Stackable Session Handlers

This is not a class, but an interface (along with some example implementations). It extends the standard PHP Session Handler interface to add the capability to layer multiple handlers implementing different functionality. The resulting stack allows you to fine tune your performance and functionality to meet your exact needs using standard components.

Examples of the things which might be implemented at different layers are:

The revised interface looks like this:

implements StackableSHInterface {
__construct ( [ StackableSessionHandler $SHnext ] ) // added
public integer lastAccessed ( [ integer $lastAccess ] )    // added
public bool close void )
string create_sid ( [ string $newSID ] )  // amended
public bool destroy string $session_id )
bool gc int $maxlifetime )
string read string $session_id )
bool write string $session_idstring $session_data )
bool install ( [bool $use_create_sid=true] )    // added


Each constructor can be invoked with an object implementing the interface allowing the handlers to be stacked. Calls to each method are propogated to the lower objects. Only the topmost object is bound using session_set_save_handler().


The lastAccessed() method should return the Unix timestamp for when the session was last written. This method will typically return a value which is populated by the read() method - and hence should not be invoked prior to that (i.e. at session_start()). If a value is passed, then an object in the stack may replace this with its own lastAccess time or leave it as is. It is up to the class author to decide what action to take and whether to take the action before, after or both relative to calling the next component in the stack.

This method is critical to the operation of both the securityChecker and writeSometimes example implementations.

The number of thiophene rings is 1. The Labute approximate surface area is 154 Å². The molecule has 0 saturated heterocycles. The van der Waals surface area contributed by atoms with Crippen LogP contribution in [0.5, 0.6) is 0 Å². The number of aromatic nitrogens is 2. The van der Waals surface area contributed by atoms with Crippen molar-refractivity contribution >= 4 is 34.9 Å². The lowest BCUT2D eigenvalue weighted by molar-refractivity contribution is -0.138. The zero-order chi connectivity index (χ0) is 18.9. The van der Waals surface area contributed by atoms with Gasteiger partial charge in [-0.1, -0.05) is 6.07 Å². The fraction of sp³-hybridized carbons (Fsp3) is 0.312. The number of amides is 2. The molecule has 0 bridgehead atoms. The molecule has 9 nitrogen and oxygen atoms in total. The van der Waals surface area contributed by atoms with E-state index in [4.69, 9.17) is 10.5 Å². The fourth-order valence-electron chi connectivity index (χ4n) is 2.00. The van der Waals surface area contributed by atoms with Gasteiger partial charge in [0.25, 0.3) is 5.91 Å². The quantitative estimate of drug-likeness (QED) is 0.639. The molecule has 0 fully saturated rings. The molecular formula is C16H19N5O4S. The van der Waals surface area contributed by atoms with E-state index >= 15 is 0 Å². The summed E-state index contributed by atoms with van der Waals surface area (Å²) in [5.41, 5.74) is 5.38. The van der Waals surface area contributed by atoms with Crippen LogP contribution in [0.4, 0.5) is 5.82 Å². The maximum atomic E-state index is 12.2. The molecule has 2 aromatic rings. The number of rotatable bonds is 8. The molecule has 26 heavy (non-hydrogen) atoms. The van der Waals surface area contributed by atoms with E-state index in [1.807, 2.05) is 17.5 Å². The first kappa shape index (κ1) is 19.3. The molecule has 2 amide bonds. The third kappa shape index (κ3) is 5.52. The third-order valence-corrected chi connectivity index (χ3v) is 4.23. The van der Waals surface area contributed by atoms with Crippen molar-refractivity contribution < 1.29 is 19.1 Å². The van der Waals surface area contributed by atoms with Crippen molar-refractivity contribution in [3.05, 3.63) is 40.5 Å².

The install() method provides an simpler way to hook into the session handler than via session_set_save_handler() and is the recommended way to enable the custom session handler.

Normally the bottom most handler will be a storage handler.

The example classes are written to accomodate the possibility that the bottom-most component only implements the standard interface, however note that handlers which depend on knowing the lastAccess time will not work as expected.


This code demonstrates creating a stack with a security layer on top of a storage layer

require_once("handlers/");   // base class
require_once("handlers/"); // do additional security checks on session
require_once("handlers/");          // storage

$storage=new nonBlockingHandler();
$check=new securityHandler($storage); // note that the lower component in the stack is passed to the constructor

Example Implementations

In the examples below, refreshing the screen should increment a session counter. Every third refresh should trigger a regeneration of the session id. Except for a conflict when the non-blocking handler tries to access the same file as the compatible handler, you can use all of these at the same time! Indeed if you overwrite the path in one of the file-based storage handlers, you could even use them all - and have replicated sessions.